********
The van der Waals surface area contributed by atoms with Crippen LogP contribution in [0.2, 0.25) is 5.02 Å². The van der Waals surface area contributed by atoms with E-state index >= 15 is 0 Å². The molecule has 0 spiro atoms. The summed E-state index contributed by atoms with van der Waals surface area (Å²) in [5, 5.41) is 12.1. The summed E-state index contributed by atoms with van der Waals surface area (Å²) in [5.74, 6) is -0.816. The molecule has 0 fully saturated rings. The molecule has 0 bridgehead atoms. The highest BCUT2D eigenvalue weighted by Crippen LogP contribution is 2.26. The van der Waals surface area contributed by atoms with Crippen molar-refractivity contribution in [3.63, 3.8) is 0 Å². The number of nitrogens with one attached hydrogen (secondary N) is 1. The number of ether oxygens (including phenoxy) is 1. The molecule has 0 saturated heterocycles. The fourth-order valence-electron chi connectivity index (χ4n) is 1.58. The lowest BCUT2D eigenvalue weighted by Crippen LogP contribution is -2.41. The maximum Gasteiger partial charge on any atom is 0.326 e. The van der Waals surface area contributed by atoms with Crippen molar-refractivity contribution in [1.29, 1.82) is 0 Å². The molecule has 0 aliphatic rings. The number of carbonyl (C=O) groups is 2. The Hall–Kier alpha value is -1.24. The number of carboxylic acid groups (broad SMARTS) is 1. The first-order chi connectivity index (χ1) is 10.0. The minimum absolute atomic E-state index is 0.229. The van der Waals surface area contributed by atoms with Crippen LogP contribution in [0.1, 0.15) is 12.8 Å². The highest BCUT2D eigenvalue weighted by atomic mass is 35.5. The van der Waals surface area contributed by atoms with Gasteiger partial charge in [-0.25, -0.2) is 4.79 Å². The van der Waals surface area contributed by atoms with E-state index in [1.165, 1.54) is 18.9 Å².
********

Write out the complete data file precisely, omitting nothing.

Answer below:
The van der Waals surface area contributed by atoms with Crippen LogP contribution in [0.2, 0.25) is 5.02 Å². The van der Waals surface area contributed by atoms with E-state index >= 15 is 0 Å². The molecule has 0 spiro atoms. The summed E-state index contributed by atoms with van der Waals surface area (Å²) in [5, 5.41) is 12.1. The summed E-state index contributed by atoms with van der Waals surface area (Å²) in [5.74, 6) is -0.816. The molecule has 0 fully saturated rings. The molecule has 0 bridgehead atoms. The highest BCUT2D eigenvalue weighted by Crippen LogP contribution is 2.26. The van der Waals surface area contributed by atoms with Crippen molar-refractivity contribution in [3.63, 3.8) is 0 Å². The number of nitrogens with one attached hydrogen (secondary N) is 1. The number of ether oxygens (including phenoxy) is 1. The molecule has 0 saturated heterocycles. The fourth-order valence-electron chi connectivity index (χ4n) is 1.58. The lowest BCUT2D eigenvalue weighted by Crippen LogP contribution is -2.41. The maximum Gasteiger partial charge on any atom is 0.326 e. The van der Waals surface area contributed by atoms with Crippen molar-refractivity contribution in [1.29, 1.82) is 0 Å². The molecule has 0 aliphatic rings. The number of carbonyl (C=O) groups is 2. The Hall–Kier alpha value is -1.24. The number of carboxylic acid groups (broad SMARTS) is 1. The first-order chi connectivity index (χ1) is 10.0. The minimum absolute atomic E-state index is 0.229. The van der Waals surface area contributed by atoms with Crippen LogP contribution in [0.1, 0.15) is 12.8 Å². The highest BCUT2D eigenvalue weighted by atomic mass is 35.5. The van der Waals surface area contributed by atoms with Gasteiger partial charge in [-0.25, -0.2) is 4.79 Å². The van der Waals surface area contributed by atoms with E-state index in [1.165, 1.54) is 18.9 Å².